LTJG Nichols responded: “High induction open, crew’s compartment, forward and after engine rooms flooded. Not sure about after torpedo room, but could not establish communication with that compartment. Hold the phone and I will put the captain on.”

Then Naquin got on the line. “Hello, Wilkin,” replied Naquin when, suddenly, the cable snapped.

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The Falcon didn’t arrive with the diving bell until early next morning, May 24. When she moored directly over the sub shortly before 10 a.m., the sky had cleared and the sun had come out.

A rescue diver descended the 240 feet in the inky water to land right on top of the Squalus about three-four feet from where the diving bell needed to attach to the crew’s escape hatch. He stomped on the hatch to let the crew know he was there. The men enthusiastically banged on the hatch in response.

It took 40 minutes to lower the cable the diving bell would come down on and another 22 for the diver to attach it to the Squalus’s escape hatch. The water pressure at that depth made the simplest of tasks extremely hard to perform.

Momsen and the other rescuers were about to try tactics that had never been used before.

“Where in the Hell Are the Napkins?”

At 11:30 the diving bell was lowered from the Falcon. It took about 30 minutes for it to reach Squalus. The rescuers soon made a watertight seal on the escape hatch. The two sailors in the diving bell opened the hatch and handed down some hot soup for the USS Squalus’s crew. The sailors, never lacking sardonic humor, asked, “Where in the hell are the napkins?”

The first seven men, judged by Naquin to be the weakest, were loaded into the bell. They broke the surface just after 2 p.m. On the next trip, the sailors, knowing the unpredictable New England weather, thought to put more sailors in the bell to speed things up. Shortly after 4:00 p.m, the bell surfaced again, this time carrying nine sailors. Another nine men came up shortly before 6:30 p.m.

The fourth and final trip loaded the final eight men, including commander Naquin, into the bell. They began their ascent but around 8:15 p.m. at 160 feet, the bell stopped. The wire was fouled so they were forced to cut it and let the bell go to the bottom where they’d reattach a cable. Finally, the crew was able to lift the diving bell up. That last trip taking four and a half hours. All 33 survivors made it to the Falcon and safety.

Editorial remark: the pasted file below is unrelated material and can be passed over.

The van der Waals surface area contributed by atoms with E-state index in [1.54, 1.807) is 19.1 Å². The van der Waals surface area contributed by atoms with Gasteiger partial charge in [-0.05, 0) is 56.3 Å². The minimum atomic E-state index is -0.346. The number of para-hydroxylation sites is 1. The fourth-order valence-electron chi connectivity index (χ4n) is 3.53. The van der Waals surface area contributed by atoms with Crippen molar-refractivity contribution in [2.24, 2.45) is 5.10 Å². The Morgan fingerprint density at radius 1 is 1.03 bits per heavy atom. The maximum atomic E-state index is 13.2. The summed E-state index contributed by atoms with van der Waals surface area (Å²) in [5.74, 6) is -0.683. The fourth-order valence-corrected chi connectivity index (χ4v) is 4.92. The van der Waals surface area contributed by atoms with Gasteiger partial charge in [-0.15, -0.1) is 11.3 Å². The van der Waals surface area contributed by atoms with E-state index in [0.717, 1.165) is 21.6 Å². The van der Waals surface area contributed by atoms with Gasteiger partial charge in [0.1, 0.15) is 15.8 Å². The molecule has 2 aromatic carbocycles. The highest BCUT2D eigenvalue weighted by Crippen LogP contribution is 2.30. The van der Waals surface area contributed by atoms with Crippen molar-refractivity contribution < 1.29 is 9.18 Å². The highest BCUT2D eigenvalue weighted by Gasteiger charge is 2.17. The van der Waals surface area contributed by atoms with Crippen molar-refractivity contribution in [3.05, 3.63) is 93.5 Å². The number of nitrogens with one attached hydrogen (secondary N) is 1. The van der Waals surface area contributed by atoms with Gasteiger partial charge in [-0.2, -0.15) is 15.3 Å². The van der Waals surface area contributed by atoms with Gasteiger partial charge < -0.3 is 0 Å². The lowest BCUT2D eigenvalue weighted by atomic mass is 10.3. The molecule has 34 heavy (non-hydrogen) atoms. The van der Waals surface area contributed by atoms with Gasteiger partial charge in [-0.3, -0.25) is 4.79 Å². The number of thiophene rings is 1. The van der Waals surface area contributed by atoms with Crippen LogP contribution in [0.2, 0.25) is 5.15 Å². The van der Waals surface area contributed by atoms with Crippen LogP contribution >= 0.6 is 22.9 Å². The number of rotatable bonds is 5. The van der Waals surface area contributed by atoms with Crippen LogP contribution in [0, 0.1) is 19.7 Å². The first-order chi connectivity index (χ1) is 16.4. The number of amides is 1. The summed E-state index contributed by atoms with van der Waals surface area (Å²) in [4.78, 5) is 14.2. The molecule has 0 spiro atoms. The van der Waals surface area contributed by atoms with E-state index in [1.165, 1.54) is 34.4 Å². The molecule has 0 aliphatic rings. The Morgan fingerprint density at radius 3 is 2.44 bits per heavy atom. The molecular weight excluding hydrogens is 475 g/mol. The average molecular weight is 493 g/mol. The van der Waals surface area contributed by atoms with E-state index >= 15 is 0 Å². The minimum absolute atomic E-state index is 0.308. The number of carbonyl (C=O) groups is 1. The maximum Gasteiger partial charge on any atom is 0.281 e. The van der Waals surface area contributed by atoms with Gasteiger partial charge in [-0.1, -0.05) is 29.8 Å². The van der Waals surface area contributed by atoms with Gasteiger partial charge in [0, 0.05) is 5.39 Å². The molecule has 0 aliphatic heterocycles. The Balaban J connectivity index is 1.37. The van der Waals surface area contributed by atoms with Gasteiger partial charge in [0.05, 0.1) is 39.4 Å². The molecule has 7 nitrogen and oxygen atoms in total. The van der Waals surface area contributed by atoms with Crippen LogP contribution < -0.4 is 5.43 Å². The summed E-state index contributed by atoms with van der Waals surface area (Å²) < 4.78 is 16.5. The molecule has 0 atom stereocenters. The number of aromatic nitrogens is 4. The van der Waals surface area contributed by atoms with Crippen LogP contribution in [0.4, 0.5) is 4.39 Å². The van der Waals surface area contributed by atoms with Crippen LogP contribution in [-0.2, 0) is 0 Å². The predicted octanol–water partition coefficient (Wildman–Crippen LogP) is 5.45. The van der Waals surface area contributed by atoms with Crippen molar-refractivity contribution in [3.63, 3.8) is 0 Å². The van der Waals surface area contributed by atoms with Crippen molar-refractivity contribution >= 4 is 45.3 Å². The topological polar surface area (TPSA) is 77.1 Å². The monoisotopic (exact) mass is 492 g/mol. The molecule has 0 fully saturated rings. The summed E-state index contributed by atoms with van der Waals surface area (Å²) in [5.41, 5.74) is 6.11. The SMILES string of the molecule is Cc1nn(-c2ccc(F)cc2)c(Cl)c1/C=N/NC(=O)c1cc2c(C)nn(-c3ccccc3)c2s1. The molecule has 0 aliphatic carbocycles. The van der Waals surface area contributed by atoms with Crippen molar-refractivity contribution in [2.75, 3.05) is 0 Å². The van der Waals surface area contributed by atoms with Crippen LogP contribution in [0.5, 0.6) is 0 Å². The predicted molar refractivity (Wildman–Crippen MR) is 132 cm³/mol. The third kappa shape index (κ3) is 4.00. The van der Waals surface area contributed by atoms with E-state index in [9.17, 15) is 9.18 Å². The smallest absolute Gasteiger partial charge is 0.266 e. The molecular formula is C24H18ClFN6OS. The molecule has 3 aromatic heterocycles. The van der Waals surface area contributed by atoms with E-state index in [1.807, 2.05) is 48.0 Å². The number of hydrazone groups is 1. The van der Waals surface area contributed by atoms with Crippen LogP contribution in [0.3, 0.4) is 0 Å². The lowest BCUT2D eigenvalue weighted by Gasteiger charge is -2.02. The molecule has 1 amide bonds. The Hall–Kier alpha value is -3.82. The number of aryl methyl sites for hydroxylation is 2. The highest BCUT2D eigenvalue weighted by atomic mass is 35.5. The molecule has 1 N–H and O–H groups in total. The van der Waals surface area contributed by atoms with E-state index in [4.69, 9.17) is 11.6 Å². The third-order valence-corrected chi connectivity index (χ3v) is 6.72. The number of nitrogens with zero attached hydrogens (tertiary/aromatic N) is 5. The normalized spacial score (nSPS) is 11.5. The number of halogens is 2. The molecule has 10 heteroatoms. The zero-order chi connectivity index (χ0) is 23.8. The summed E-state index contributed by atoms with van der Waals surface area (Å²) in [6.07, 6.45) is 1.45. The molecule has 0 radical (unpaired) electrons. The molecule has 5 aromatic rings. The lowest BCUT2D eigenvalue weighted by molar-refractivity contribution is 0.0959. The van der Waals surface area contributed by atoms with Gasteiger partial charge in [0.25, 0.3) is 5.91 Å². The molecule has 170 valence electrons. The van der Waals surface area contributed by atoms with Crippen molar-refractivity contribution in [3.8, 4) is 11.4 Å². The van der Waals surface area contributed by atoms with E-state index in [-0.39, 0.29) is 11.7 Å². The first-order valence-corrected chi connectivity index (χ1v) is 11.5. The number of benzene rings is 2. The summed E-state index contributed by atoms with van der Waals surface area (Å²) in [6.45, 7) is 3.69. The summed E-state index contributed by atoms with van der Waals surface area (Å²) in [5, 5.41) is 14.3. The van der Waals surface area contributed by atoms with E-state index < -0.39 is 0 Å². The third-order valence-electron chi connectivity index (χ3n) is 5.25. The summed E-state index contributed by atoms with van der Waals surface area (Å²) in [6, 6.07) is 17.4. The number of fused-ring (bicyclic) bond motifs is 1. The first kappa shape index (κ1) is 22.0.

A Historic Success

Through the display of amazing courage and intrepidity of everyone involved the operation was a success.

On July 30, 1939, the Boston Symphony Orchestra, conducted by Arthur Fiedler, performed a memorial concert for the USS Squalus victims at Little Boar’s Head in North Hampton, NH. The concert was broadcast nationally.

The bow of the Squalus breaks the water surface.
The bow of the Squalus breaks the surface as the Navy recovered her in September 1939. (U.S. Navy)

For their actions during the operation, four officers and men would receive the Medal of Honor, 46 others decorated with the Navy Cross, and one awarded the Distinguished Service Medal. 

In September 1939, the Navy was able to raise USS Squalus off the ocean floor. It recovered the bodies of 25 of the 26 sailors who had drowned; one sailor had made it out of the sub but never made it to the surface. His body was never recovered.

In 1940, USS Squalus has recommissioned as USS Sailfish and served in World War II sinking seven enemy ships. Her conning tower resides in Portsmouth Navy Shipyard as a memorial for sailors lost in combat.